6. You can plug in other excellent shaders such as the mia_light_surface, or use the Cutout Opacity slot for alpha-channeled shaders such as leaves, etc., which is entirely separate from the Transparency slots. The Maya native shaders cannot do any of this.

....and many other reasons!

But to get you up to speed quickly, here's a breakdown of how I make my mia_mat_x shaders:

1. Make your Maya-native shader exactly how you already are. Plug in the textures, etc. Don't spend too much time worrying about how they render though- you just want them to look proper in your Viewport.

2. In the Attribute Editor of your Blinn/Phong shader, click the Output Connections button (square with the arrow pointing right just to the right of the name box) to go to the Shading Group. You can of course go there directly in Hypershade.

3. Scroll down to the "mental ray" section of your Shading Group, roll it out, unroll the Contour Shaders and you should see "Custom Shaders". Here is where you create and insert your mia_material_x shader, and check "Suppress all Maya shaders". You use the same shader for Material, Shadow, and Photon slots, like this:

4. Now you simply plug in the file textures from your Blinn/Phong into the proper slots in your mia_material_x! Of course you'll be learning a new shader, and tweaking it a lot, but follow the presets as a guide or ask around, or check out one of the many online shader library utilities such as ShaderMonger or FBI Shader Library, or others for ideas and help, or to download new shaders directly. I use ShaderMonger, myself.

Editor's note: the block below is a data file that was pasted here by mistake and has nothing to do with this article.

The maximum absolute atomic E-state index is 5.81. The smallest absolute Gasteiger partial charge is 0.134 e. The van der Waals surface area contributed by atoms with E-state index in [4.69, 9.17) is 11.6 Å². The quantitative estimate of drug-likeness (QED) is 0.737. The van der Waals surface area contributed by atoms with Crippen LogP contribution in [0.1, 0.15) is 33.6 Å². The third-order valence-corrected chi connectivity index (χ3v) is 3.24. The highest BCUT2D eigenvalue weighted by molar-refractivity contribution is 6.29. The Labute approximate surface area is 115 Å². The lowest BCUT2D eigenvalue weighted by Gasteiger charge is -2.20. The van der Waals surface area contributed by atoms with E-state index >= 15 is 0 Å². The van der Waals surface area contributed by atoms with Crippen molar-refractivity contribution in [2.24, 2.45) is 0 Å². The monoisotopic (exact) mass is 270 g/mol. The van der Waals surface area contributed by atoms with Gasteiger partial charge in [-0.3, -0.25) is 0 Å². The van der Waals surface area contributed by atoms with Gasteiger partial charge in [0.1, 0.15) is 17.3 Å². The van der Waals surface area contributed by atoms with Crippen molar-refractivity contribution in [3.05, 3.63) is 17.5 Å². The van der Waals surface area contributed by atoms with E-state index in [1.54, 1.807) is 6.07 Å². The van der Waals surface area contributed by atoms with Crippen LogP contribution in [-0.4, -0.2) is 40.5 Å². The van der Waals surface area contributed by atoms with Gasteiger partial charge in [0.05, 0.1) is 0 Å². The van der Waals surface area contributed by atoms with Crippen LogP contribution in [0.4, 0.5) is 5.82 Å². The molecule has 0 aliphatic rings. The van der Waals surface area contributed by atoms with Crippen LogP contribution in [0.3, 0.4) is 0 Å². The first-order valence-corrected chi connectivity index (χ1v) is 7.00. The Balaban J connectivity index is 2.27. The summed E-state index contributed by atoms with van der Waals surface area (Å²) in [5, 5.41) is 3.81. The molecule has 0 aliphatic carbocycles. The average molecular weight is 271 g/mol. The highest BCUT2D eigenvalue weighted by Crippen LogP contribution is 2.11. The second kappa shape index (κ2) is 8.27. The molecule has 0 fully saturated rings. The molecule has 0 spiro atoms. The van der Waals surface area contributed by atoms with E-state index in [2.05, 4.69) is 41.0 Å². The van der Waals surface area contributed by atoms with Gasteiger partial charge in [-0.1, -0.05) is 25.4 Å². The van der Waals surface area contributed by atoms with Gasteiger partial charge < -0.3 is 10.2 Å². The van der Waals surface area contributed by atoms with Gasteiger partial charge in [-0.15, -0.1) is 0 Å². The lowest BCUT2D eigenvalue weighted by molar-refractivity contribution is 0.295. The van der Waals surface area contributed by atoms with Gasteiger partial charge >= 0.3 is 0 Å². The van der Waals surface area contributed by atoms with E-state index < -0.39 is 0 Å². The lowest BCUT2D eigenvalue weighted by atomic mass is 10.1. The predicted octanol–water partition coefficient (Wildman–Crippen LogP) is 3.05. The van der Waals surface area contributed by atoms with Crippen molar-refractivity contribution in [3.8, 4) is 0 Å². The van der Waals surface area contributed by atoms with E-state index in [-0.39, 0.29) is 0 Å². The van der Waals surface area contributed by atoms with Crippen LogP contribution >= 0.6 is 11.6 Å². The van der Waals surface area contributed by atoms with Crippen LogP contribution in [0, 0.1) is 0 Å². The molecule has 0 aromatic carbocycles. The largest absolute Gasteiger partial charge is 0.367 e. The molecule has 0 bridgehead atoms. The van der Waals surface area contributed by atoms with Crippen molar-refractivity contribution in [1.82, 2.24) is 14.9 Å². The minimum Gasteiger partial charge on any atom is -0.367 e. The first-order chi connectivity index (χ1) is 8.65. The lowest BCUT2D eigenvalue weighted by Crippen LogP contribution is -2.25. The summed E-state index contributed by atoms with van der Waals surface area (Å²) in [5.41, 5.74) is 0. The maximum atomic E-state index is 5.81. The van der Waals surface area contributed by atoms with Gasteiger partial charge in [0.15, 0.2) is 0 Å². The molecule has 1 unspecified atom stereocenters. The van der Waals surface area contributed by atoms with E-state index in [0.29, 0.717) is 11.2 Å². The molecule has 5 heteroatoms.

So this way, you still only have one texture file for each shader, so updating that file will update both shaders. Of course you may be using bump, reflection, or other files too - those can also connect to both the Blinn and the mia_mat_x simultaneously. This way, if you want to test your Blinn against the mia_mat_x, it's a snap. Or if you need to use Maya software for any reason, your Blinn is still fully intact and usable.

Hope this helps, it may seem obnoxious at first but if you want realistic results, you've gotta be using realistic shaders!
Commodore 64 @ 1MHz
1541 Floppy Drive

"Like stone we battle the wind... Beat down and strangle the rains..."
Old 05 May 2013   #23
No, this information is very interesting. Thank you. I'm soaking it up like a sponge.

Already the fact that this helps cutting down render time is great. Currently I am around 1 hour of rendering.

Unfortunately, I'm leaving for a small trekking this weekend, I'll be gone till next tuesday.
So I'll won't be able to do much till then. I'll try the mia_material_x as soon as I can.
It sounds great.
Old 06 June 2013   #24
Some new images.

They are a bit overlid.
Old 06 June 2013   #25
Vast improvement, there! Much more natural lighting, and the shaders are looking more realistic as well.
Commodore 64 @ 1MHz
1541 Floppy Drive

"Like stone we battle the wind... Beat down and strangle the rains..."
Old 06 June 2013   #26
Thank you Infernal Darkness,
it definitely looks better. I still see a lot of things that needs improving.
There is no glass geometry in the window at the moment, so no refraction.
Also I want to add a mounting with a metallic material into the wooden frame of the window.
So that it looks as an internal frame for the glass geometry.